SXSW: Whose Geek Week Was It?
Spring break for geeks. That’s what the mainstream news media christened the South by Southwest Interactive Conference in 2008, just as this self-curated, little-engine-that-could collection of daylong panels, trade shows, and wowee-zowee multimedia presentations—dwarfed in past years by the debauched and much more heavily attended Music Festival—began to draw increasing numbers of registrants. (The current estimate is in the high thousands, a 40 percent bump since 2009.) Running concurrently with this orgy of interactivity, of course, is the SXSW Film Festival, an event that when I visited Austin eleven years ago, pre-mumblecore, seemed destined to become a perennial sidebar on Sixth Street, the city’s famed boulevard of bars, clubs, and intoxicated hipsterism. Who’d want to hole up in a movie theater or audit a panel on “HotBot vs. AltaVista: How to Get the Most Out of Your World Wide Web Search” when the Supersuckers and Fu Manchu were making tattooed eardrums bleed at Stubb’s? Geeks, obviously.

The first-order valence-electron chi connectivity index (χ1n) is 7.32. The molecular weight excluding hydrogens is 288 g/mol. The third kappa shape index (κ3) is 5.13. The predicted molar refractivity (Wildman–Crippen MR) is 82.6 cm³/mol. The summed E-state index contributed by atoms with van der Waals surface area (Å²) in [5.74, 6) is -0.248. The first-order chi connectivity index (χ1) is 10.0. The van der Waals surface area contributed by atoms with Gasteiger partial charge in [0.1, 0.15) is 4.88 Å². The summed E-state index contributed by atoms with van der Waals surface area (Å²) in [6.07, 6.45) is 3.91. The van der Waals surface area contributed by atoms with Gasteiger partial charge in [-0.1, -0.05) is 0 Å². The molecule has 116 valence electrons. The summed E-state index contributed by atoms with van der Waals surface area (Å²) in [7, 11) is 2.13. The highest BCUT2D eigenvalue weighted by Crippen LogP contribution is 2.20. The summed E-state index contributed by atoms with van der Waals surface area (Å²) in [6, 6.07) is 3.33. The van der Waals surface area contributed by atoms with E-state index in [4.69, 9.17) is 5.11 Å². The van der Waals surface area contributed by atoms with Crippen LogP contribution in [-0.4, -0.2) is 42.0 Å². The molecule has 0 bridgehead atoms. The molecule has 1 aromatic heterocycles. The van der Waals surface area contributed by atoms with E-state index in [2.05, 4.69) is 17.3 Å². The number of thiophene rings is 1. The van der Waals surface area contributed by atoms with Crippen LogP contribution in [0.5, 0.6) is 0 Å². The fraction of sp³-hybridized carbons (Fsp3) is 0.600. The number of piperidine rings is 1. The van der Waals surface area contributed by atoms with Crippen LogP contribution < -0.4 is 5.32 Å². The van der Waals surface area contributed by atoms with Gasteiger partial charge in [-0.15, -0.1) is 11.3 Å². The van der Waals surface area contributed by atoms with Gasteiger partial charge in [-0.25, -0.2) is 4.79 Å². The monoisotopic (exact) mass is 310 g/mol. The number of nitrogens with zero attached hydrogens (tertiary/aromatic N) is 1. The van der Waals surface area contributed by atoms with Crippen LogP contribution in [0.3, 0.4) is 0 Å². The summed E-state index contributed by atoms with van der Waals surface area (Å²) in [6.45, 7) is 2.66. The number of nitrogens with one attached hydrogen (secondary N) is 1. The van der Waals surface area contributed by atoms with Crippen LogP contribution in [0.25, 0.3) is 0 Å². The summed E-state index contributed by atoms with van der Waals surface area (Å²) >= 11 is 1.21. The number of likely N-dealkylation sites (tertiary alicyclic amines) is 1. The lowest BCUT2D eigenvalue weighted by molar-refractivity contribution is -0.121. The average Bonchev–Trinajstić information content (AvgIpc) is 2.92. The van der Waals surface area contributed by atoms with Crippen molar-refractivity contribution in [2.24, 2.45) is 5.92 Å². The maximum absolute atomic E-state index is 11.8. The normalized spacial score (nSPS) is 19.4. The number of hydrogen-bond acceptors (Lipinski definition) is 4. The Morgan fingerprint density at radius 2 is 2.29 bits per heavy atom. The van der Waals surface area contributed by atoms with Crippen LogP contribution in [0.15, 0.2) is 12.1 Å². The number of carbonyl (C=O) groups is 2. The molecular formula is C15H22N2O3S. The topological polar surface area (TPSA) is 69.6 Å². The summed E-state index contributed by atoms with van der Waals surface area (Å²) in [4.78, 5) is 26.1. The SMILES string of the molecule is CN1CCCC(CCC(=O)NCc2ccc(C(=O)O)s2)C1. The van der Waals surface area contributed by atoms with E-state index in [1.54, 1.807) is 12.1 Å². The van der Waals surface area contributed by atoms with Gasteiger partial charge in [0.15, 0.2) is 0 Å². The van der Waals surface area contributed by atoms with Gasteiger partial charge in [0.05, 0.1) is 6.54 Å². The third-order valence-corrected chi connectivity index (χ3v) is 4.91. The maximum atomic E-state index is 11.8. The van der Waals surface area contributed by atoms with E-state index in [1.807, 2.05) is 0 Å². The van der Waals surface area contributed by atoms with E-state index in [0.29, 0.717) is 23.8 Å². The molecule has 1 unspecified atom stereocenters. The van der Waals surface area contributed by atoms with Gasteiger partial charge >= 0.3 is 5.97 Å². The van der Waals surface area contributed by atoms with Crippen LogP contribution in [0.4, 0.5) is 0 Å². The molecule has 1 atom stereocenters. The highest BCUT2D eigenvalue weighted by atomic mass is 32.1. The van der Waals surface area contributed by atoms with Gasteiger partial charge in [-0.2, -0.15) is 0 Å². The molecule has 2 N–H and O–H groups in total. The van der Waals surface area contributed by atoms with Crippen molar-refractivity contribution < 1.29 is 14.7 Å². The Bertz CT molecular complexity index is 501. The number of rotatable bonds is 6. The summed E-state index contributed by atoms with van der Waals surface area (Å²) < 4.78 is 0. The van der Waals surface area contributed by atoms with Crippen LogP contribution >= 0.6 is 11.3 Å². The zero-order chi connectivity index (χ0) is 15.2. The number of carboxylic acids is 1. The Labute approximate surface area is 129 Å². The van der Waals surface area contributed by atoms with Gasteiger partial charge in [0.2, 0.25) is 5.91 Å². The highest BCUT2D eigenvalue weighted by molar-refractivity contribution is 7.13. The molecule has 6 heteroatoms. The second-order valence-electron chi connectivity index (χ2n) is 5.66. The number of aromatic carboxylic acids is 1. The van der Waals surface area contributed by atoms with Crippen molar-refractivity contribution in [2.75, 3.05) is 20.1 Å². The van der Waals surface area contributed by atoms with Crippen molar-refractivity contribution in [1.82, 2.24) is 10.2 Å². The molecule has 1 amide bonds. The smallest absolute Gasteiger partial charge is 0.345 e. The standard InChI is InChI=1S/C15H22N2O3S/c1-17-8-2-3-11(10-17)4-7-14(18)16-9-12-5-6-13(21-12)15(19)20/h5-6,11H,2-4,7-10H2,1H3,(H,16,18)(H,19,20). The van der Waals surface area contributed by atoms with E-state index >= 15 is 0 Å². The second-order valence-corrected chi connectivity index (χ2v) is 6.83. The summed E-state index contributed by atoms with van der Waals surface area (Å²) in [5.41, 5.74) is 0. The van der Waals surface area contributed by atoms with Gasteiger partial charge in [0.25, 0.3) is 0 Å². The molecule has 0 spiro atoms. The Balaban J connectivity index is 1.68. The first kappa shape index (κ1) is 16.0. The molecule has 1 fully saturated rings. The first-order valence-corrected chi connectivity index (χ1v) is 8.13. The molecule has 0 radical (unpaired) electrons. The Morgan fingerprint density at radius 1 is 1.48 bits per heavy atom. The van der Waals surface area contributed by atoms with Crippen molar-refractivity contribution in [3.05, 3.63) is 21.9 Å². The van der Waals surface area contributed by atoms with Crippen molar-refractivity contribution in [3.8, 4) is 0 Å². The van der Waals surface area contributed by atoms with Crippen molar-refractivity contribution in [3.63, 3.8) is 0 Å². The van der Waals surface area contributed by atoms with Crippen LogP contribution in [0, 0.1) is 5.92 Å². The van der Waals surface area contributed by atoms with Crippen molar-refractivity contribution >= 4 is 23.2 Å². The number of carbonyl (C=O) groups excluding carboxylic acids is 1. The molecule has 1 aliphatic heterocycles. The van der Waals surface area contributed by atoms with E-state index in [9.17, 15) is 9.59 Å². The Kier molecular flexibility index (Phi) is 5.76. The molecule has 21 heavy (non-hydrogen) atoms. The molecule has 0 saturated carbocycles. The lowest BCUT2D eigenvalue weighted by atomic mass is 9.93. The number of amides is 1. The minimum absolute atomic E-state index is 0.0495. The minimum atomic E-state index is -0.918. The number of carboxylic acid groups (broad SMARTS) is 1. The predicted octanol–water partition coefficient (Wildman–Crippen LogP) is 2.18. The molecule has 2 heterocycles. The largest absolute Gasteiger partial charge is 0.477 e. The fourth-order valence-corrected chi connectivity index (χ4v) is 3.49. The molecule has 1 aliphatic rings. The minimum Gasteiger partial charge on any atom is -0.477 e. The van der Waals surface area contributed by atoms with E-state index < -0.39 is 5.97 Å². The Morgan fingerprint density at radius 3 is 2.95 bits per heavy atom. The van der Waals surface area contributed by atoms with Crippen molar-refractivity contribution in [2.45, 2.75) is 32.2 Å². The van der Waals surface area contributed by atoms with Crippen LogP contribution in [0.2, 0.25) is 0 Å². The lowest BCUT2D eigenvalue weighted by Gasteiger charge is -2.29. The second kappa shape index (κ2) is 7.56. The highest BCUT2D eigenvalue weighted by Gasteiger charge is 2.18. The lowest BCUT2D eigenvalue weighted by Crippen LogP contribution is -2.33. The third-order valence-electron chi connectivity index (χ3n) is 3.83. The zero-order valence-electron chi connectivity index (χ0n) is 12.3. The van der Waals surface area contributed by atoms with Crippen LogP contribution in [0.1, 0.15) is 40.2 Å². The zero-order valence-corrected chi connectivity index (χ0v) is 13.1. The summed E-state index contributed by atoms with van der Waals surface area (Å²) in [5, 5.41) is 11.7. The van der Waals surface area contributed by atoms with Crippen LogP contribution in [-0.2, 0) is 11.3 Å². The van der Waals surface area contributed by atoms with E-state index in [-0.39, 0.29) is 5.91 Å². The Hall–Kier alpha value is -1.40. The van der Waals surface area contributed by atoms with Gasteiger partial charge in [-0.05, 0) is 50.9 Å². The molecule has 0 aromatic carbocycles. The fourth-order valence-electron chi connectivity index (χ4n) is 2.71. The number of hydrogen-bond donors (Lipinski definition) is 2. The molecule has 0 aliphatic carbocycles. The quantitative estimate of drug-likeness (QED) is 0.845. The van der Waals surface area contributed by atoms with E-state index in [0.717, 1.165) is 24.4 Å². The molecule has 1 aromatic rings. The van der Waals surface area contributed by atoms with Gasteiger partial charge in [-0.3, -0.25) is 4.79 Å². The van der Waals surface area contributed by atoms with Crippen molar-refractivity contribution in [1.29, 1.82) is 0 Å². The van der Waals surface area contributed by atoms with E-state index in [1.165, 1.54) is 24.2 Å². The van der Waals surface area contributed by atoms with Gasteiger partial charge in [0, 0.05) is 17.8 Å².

The presumed equivalence between film nerds and techies makes sense on the surface. Both tribes, you might say, are addicted to screens. In 1994, when the fest organizers added these strands, film and interactive (dubbed “multimedia” at the time) were conjoined, only to be separated a year later, perhaps for logistical reasons. Certainly, emergent technologies affect the way films are made and exhibited, as well as how we communicate, and the increasingly sophisticated manner in which advertisers brand entertainment experiences. But how easily do these worlds coexist in Austin’s week of wonders? How compatible, really, are the coffee-swilling entrepreneurs and propeller heads congregating at the obscenely spacious Austin Convention Center with the beer-and-a-burger indie-film set, who mostly haunt the old Paramount and State Theaters on Congress Avenue and the Alamo Drafthouses on Sixth Street and (even more conspicuously) South Lamar, miles away from the madness on the far side of Town Lake?